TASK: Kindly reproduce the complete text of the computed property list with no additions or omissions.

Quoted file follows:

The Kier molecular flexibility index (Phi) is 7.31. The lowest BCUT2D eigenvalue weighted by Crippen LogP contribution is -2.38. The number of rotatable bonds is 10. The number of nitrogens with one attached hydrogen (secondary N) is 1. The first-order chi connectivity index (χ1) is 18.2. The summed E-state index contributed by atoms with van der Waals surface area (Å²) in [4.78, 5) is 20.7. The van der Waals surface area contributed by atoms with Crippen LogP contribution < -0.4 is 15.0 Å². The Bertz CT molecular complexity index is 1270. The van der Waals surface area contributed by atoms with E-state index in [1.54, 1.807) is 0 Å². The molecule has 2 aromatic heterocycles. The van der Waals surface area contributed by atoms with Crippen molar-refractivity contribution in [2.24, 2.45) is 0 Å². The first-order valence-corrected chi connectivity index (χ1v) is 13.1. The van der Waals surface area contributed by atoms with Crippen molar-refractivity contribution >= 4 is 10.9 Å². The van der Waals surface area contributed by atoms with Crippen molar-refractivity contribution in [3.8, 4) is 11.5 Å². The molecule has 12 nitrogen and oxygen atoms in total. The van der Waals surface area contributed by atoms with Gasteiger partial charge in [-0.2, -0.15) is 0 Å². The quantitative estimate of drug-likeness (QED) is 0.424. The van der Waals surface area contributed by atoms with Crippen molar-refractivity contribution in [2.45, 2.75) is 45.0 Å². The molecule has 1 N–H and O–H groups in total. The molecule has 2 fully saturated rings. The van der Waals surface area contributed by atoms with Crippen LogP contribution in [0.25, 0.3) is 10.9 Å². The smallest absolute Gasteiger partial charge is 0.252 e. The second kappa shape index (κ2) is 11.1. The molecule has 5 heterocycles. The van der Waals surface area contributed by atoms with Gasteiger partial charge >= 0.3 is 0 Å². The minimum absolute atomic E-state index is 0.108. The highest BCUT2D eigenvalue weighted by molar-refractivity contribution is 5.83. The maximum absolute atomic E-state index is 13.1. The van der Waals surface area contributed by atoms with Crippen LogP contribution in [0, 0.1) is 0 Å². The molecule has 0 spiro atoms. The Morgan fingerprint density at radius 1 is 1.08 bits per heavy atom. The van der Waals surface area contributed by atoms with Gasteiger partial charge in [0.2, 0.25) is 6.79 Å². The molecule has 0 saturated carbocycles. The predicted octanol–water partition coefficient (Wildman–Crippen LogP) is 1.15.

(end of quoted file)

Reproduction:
The Kier molecular flexibility index (Phi) is 7.31. The lowest BCUT2D eigenvalue weighted by Crippen LogP contribution is -2.38. The number of rotatable bonds is 10. The number of nitrogens with one attached hydrogen (secondary N) is 1. The first-order chi connectivity index (χ1) is 18.2. The summed E-state index contributed by atoms with van der Waals surface area (Å²) in [4.78, 5) is 20.7. The van der Waals surface area contributed by atoms with Crippen LogP contribution < -0.4 is 15.0 Å². The Bertz CT molecular complexity index is 1270. The van der Waals surface area contributed by atoms with E-state index in [1.54, 1.807) is 0 Å². The molecule has 2 aromatic heterocycles. The van der Waals surface area contributed by atoms with Crippen molar-refractivity contribution in [2.24, 2.45) is 0 Å². The first-order valence-corrected chi connectivity index (χ1v) is 13.1. The van der Waals surface area contributed by atoms with Crippen molar-refractivity contribution >= 4 is 10.9 Å². The van der Waals surface area contributed by atoms with Crippen molar-refractivity contribution in [3.8, 4) is 11.5 Å². The molecule has 12 nitrogen and oxygen atoms in total. The van der Waals surface area contributed by atoms with Gasteiger partial charge in [-0.2, -0.15) is 0 Å². The quantitative estimate of drug-likeness (QED) is 0.424. The van der Waals surface area contributed by atoms with Crippen molar-refractivity contribution in [2.45, 2.75) is 45.0 Å². The molecule has 1 N–H and O–H groups in total. The molecule has 2 fully saturated rings. The van der Waals surface area contributed by atoms with Crippen LogP contribution in [0.25, 0.3) is 10.9 Å². The smallest absolute Gasteiger partial charge is 0.252 e. The second kappa shape index (κ2) is 11.1. The molecule has 5 heterocycles. The van der Waals surface area contributed by atoms with Gasteiger partial charge >= 0.3 is 0 Å². The minimum absolute atomic E-state index is 0.108. The highest BCUT2D eigenvalue weighted by molar-refractivity contribution is 5.83. The maximum absolute atomic E-state index is 13.1. The van der Waals surface area contributed by atoms with Crippen LogP contribution in [0, 0.1) is 0 Å². The molecule has 0 spiro atoms. The Morgan fingerprint density at radius 1 is 1.08 bits per heavy atom. The van der Waals surface area contributed by atoms with Gasteiger partial charge in [0.2, 0.25) is 6.79 Å². The molecule has 0 saturated carbocycles. The predicted octanol–water partition coefficient (Wildman–Crippen LogP) is 1.15.